The Anime Encyclopedia: A Guide to Japanese Animation Since 1917

By Jonathan Clements and Helen McCarthy. Published by Stone Bridge Press, ISBN 1-880656-64-7

The Anime Encyclopedia (TAE) is 576 pages of sheer anime overload. It covers over 2000 series and movies, everything from well known and popular titles like Astro Boy and Ghost in the Shell to seriously obscure 70s movies that have never been translated and probably can't easily be found even in Japan anymore. There is also fairly good coverage of early (1917-1935) and wartime anime. Series as recent as 2001 are included.

Unlike most encyclopedias, this one makes for some very entertaining reading. Most entries, along with the usual information (director, writer, music, episode counts and lengths, plot summary), come with little bits of random trivia, or recommendations as to the quality of the show. Obviously, that's something that is pretty subjective, and their opinion on a show may not jibe with yours (or mine). For example, I love Outlaw Star, but their assessment of it is less than glowing (though not terribly harsh, either). But overall they seem to be fairly even-handed about the reviews. I read a reader review on Amazon for TAE that stated that it was stupid of them to hold anime to such a "high standard". In my personal opinion, this is wrong. I rock out with the best of them to anime many "true fans" avoid (Pokemon, Digimon, Monster Rancher, Dragonball Z, ...), but nor do I want to watch crap. One weird thing is that the authors seem to have a major grudge against Tenchi Muyo - every ten pages or so, there will be an entry where some nasty comment is made about Tenchi (often seemingly for no reason at all).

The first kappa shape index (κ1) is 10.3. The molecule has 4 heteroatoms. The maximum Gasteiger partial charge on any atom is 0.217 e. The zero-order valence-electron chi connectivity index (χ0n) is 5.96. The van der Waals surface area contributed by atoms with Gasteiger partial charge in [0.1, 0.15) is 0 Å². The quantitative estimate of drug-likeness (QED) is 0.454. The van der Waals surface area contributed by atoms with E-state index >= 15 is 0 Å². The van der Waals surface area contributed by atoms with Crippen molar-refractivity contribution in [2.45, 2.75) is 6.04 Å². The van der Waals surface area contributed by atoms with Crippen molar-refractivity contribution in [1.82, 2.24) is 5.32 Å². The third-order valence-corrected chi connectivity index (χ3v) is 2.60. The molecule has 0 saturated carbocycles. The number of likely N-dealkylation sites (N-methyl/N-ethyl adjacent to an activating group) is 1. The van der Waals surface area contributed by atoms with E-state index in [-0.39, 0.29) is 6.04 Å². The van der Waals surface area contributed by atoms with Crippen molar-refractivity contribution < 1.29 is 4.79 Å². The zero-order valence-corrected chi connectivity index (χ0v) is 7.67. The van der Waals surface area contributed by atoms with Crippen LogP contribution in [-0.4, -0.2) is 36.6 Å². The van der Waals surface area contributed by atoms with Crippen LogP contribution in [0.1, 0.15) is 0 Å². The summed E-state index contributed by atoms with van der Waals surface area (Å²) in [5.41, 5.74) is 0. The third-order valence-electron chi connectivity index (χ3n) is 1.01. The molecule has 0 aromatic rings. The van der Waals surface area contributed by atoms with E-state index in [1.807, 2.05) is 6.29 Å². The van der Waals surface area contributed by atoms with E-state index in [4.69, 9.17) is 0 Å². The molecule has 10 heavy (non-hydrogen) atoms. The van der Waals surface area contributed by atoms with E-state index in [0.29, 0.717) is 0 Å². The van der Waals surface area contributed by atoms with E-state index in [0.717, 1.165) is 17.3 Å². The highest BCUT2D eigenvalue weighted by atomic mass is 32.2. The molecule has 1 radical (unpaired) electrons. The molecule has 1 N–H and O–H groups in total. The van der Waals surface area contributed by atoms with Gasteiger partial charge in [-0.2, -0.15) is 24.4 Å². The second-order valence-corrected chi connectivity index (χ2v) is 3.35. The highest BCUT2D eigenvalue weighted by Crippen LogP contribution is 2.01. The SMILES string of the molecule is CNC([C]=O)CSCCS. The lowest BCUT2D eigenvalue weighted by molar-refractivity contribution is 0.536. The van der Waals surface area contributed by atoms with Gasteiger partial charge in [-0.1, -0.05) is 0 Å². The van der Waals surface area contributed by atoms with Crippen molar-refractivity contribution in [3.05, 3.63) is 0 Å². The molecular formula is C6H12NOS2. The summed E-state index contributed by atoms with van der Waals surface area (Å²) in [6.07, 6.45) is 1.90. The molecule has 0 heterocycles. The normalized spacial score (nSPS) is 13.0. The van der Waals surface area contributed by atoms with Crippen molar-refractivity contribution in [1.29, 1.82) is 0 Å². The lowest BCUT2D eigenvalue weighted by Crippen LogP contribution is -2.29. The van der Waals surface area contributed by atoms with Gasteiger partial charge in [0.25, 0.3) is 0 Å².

The commentary is not just informative, it's often written in a dead-pan style that can be exceedingly amusing. For example, the entry for Nadesico mentions "And there is an incredible amount of shouting." If you've ever seen this series, you know what they're talking about; about 30% of all the dialoge is shouted, and usually it's two or three characters shouting at once.

Two indexes in the back, one for people and studios, and another for titles, tops off the deal.

TAE is probably not the best book in the world for someone completely new to anime, but for someone who has seen a bit and has at least a rough idea what they like, it can be a useful tool for finding about about new series to obsess over, and makes for some good bed-time reading as well.

Update August 28, 2002: I was watching Cartoon Network the other night when a commercial for a new Toonami series, Inu Yasha, came on. I picked up TAE (it was sitting on the coffee table), flipped through it, and by the time the commercial was over, I knew the basic plot of the series. This book rocks.

Update January 11, 2003: It seems that, at least among some circles, TAE is regarded as completely error-ridden. I don't know one way or another, I've only noticed a relatively small number of actual errors (rather than things that can be put down to bad editing or what have you), but I thought I should mention it.